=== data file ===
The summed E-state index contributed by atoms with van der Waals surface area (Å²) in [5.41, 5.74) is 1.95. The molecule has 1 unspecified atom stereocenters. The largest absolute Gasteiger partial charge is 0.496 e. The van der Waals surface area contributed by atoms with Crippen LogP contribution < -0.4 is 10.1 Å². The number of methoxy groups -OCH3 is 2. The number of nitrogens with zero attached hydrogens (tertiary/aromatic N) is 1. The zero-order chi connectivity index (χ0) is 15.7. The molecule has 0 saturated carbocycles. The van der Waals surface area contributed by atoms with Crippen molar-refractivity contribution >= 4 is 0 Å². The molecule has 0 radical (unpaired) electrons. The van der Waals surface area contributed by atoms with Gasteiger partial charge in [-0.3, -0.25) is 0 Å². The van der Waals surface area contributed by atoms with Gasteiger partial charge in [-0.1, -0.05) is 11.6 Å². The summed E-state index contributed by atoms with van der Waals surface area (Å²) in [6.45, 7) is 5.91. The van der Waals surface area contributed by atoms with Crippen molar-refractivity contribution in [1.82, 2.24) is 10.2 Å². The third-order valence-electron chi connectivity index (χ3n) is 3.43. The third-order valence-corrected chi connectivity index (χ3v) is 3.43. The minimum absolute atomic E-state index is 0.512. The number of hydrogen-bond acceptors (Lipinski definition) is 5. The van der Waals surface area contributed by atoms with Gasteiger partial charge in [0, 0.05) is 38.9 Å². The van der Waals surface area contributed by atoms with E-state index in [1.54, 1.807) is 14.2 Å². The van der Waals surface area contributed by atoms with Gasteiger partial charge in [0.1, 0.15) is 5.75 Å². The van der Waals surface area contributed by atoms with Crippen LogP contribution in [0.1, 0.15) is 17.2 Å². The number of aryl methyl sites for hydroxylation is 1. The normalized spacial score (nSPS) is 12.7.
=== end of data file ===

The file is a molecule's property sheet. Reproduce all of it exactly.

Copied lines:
The summed E-state index contributed by atoms with van der Waals surface area (Å²) in [5.41, 5.74) is 1.95. The molecule has 1 unspecified atom stereocenters. The largest absolute Gasteiger partial charge is 0.496 e. The van der Waals surface area contributed by atoms with Crippen LogP contribution < -0.4 is 10.1 Å². The number of methoxy groups -OCH3 is 2. The number of nitrogens with zero attached hydrogens (tertiary/aromatic N) is 1. The zero-order chi connectivity index (χ0) is 15.7. The molecule has 0 saturated carbocycles. The van der Waals surface area contributed by atoms with Crippen molar-refractivity contribution >= 4 is 0 Å². The molecule has 0 radical (unpaired) electrons. The van der Waals surface area contributed by atoms with Gasteiger partial charge in [-0.3, -0.25) is 0 Å². The van der Waals surface area contributed by atoms with Gasteiger partial charge in [-0.1, -0.05) is 11.6 Å². The summed E-state index contributed by atoms with van der Waals surface area (Å²) in [6.45, 7) is 5.91. The van der Waals surface area contributed by atoms with Crippen molar-refractivity contribution in [1.82, 2.24) is 10.2 Å². The third-order valence-electron chi connectivity index (χ3n) is 3.43. The third-order valence-corrected chi connectivity index (χ3v) is 3.43. The minimum absolute atomic E-state index is 0.512. The number of hydrogen-bond acceptors (Lipinski definition) is 5. The van der Waals surface area contributed by atoms with Gasteiger partial charge in [0, 0.05) is 38.9 Å². The van der Waals surface area contributed by atoms with E-state index in [1.54, 1.807) is 14.2 Å². The van der Waals surface area contributed by atoms with Gasteiger partial charge in [0.1, 0.15) is 5.75 Å². The van der Waals surface area contributed by atoms with Crippen LogP contribution in [0.1, 0.15) is 17.2 Å². The number of aryl methyl sites for hydroxylation is 1. The normalized spacial score (nSPS) is 12.7.